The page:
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HOME IMPROVEMENT : Hazardous Garbage Needs Special Care

February 08, 1992|From Associated Press

Not all trash is alike. Most of what is thrown away is harmless. But there are substances that can and do leach out of landfills, pollute ground water, and accumulate in the food chain.

Here are the worst offenders, according to Better Homes and Gardens magazine:

* Paints and solvents make up most hazardous household trash. Many paints contain petroleum distillates, mercury, formaldehyde, and other long-lasting toxins. Solvents can contain toluene, benzene or methylene chloride.

* The flashlight and button household batteries make up the second largest category of hazardous waste. Americans throw away between 1.5 to 2.5 billion batteries every year. These contain toxic metals such as lead, mercury and cadmium.

* Automotive products such used motor oil, brake fluid, antifreeze, and transmission fluid contain lead, ethylene glycol, and many other environmentally harmful compounds. Used automotive batteries contain lead and sulfuric acid. Gasoline contains benzene--a known human carcinogen.

* Pesticides and herbicides can wreak havoc years later and miles from the dump site. Mothballs, paint strippers, and many polishes contain suspected human carcinogens. Pool chemicals are highly corrosive.

Following are environmentally preferred disposal tips for hazardous products around the house:

* Paints and solvents should be used up, given to a friend or donated to a community group. Mix odd assortments of leftover paints to make an institutional beige or an all-purpose primer paint. (Mix only paints that share the same base: latex with latex, oil with oil.) As a last resort, dried-out latex paint can be sealed in the can and disposed of in the trash. Solvents, thinners, and strippers should be used up, given away, or taken to a hazardous-waste facility.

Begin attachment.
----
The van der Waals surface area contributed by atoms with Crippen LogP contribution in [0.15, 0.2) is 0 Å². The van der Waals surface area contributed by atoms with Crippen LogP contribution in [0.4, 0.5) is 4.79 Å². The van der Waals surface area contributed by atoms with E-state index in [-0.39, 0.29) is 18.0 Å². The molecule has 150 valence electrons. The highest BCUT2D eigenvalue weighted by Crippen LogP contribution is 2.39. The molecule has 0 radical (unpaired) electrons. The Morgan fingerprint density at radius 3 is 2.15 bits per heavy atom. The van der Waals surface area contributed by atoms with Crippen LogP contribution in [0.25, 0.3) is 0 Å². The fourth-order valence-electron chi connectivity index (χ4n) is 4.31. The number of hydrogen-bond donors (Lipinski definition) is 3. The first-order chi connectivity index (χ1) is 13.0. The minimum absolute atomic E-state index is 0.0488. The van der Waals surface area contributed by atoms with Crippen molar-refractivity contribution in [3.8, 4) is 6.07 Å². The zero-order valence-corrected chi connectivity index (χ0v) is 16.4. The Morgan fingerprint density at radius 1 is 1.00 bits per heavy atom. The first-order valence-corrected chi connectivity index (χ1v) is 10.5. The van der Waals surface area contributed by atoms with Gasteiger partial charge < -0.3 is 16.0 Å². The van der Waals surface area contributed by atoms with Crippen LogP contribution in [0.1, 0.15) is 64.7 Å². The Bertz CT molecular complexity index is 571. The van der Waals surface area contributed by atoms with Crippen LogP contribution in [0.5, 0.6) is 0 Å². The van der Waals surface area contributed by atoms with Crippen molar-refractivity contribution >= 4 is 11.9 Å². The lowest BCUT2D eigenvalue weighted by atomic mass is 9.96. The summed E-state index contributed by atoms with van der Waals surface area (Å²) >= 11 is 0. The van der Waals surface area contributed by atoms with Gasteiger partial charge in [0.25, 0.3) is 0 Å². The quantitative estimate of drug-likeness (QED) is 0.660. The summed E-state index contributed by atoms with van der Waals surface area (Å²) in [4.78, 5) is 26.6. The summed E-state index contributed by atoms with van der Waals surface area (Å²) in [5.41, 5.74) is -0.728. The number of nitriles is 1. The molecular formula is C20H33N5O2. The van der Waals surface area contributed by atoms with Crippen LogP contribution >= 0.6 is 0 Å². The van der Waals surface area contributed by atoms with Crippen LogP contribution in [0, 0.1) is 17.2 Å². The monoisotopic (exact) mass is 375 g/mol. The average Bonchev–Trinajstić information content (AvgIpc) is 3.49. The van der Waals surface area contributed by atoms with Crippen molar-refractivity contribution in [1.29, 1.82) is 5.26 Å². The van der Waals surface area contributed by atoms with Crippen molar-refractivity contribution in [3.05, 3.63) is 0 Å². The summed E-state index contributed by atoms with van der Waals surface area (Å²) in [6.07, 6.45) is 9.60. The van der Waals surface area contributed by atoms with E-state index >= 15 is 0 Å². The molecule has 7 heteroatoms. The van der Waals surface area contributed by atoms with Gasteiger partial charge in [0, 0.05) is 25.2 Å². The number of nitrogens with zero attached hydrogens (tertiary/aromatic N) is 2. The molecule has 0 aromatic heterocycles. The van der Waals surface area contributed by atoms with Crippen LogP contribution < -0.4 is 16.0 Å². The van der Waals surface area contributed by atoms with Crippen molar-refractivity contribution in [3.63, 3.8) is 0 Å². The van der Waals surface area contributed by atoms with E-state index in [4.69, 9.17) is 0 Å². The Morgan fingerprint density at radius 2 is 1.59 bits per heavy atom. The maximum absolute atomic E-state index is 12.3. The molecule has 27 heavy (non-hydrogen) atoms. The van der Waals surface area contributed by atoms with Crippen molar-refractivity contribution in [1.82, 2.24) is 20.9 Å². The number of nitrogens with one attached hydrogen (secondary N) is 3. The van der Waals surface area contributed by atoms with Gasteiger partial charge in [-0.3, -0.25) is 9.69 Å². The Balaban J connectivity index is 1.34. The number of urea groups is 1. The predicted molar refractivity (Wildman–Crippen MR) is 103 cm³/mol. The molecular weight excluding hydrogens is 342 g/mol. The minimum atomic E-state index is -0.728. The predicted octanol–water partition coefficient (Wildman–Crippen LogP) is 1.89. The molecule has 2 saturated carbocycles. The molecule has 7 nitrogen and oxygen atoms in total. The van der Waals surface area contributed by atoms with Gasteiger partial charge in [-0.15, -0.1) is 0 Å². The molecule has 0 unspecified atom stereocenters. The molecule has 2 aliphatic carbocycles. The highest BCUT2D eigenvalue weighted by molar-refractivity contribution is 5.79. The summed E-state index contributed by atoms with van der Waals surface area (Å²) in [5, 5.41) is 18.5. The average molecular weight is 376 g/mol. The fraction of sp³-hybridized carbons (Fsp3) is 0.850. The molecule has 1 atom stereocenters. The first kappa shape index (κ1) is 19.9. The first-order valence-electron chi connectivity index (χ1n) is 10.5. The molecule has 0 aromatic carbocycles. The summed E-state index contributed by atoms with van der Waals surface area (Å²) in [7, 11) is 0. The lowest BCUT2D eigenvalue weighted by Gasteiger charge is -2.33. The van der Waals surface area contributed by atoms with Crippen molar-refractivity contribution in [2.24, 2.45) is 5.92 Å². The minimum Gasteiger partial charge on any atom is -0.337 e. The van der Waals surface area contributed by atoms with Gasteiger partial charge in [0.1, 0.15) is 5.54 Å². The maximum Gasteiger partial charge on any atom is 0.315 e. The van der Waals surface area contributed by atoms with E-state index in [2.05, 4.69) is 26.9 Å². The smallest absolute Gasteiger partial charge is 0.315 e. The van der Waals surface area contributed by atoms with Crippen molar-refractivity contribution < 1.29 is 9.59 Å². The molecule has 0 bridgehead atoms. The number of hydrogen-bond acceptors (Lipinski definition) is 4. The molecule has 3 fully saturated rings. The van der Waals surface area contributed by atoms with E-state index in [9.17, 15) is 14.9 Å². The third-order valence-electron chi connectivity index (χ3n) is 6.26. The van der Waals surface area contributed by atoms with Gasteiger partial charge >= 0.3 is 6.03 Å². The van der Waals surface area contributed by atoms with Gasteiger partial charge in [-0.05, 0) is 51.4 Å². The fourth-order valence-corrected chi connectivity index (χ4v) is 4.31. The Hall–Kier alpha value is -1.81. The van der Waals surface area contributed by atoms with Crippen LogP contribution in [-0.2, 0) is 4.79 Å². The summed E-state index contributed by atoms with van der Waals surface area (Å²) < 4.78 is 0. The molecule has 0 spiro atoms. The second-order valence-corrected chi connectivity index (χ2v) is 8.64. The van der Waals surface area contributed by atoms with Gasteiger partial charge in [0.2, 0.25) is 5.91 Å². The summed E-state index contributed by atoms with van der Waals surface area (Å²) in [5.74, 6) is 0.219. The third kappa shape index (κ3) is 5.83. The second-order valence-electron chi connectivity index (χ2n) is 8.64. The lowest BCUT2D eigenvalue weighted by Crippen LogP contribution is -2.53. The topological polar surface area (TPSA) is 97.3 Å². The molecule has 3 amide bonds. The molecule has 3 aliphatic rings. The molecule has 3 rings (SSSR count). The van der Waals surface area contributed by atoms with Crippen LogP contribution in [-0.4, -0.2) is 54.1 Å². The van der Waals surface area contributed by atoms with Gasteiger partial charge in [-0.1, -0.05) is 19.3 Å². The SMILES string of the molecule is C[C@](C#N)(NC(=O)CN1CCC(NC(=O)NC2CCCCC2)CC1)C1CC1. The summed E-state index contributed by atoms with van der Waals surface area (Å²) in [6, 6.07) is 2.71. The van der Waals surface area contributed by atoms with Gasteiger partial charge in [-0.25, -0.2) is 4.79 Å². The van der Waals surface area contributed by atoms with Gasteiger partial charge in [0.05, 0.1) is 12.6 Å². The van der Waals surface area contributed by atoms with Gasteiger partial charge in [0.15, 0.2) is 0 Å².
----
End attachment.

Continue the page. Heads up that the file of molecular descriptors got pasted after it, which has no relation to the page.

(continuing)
* Household batteries should be taken to a hazardous-waste facility. Reduce the need for disposable household batteries by using rechargeable batteries. As for button batteries, many of the stores that sell watches and cameras will take them back for recycling.

* Many service stations and retail stores that sell automotive products take used motor oil for reprocessing. Automotive batteries are also taken for recycling by most stores and service stations that sell them. Brake and transmission fluids and automotive paint should go to a hazardous-waste facility.

* Never put the following products into household trash: gasoline, mothballs, pool chemicals, wood preservatives, photographic chemicals, paint strippers, flea powder and polishes containing nitrobenzene. Use them up, give them away or dispose of them at a hazardous-waste facility.

For information on hazardous waste facilities in Anaheim, Huntington Beach and San Juan Capistrano, call (714) 665-6970.

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